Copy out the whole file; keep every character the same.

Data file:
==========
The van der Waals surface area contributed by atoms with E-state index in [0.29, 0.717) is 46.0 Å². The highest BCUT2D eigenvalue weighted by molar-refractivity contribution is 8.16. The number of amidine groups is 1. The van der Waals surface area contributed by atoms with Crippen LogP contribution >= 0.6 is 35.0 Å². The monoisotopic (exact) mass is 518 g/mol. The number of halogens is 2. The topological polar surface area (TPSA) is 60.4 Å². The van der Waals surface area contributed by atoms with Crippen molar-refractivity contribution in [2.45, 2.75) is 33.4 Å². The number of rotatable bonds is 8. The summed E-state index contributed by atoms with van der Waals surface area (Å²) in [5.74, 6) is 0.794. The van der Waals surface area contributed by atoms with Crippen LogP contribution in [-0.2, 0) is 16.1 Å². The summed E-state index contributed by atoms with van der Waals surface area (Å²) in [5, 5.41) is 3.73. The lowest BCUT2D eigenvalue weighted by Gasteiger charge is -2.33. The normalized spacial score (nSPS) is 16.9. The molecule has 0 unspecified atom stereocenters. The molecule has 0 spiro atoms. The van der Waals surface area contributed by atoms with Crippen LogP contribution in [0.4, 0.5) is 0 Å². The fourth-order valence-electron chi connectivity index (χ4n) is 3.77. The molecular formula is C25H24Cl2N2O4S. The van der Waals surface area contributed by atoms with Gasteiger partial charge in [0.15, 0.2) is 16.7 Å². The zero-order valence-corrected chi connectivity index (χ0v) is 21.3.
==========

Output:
The van der Waals surface area contributed by atoms with E-state index in [0.29, 0.717) is 46.0 Å². The highest BCUT2D eigenvalue weighted by molar-refractivity contribution is 8.16. The number of amidine groups is 1. The van der Waals surface area contributed by atoms with Crippen LogP contribution >= 0.6 is 35.0 Å². The monoisotopic (exact) mass is 518 g/mol. The number of halogens is 2. The topological polar surface area (TPSA) is 60.4 Å². The van der Waals surface area contributed by atoms with Crippen molar-refractivity contribution in [2.45, 2.75) is 33.4 Å². The number of rotatable bonds is 8. The summed E-state index contributed by atoms with van der Waals surface area (Å²) in [5.74, 6) is 0.794. The van der Waals surface area contributed by atoms with Crippen LogP contribution in [-0.2, 0) is 16.1 Å². The summed E-state index contributed by atoms with van der Waals surface area (Å²) in [5, 5.41) is 3.73. The lowest BCUT2D eigenvalue weighted by Gasteiger charge is -2.33. The normalized spacial score (nSPS) is 16.9. The molecule has 0 unspecified atom stereocenters. The molecule has 0 spiro atoms. The van der Waals surface area contributed by atoms with Crippen LogP contribution in [0.4, 0.5) is 0 Å². The fourth-order valence-electron chi connectivity index (χ4n) is 3.77. The molecular formula is C25H24Cl2N2O4S. The van der Waals surface area contributed by atoms with Gasteiger partial charge in [0.15, 0.2) is 16.7 Å². The zero-order valence-corrected chi connectivity index (χ0v) is 21.3.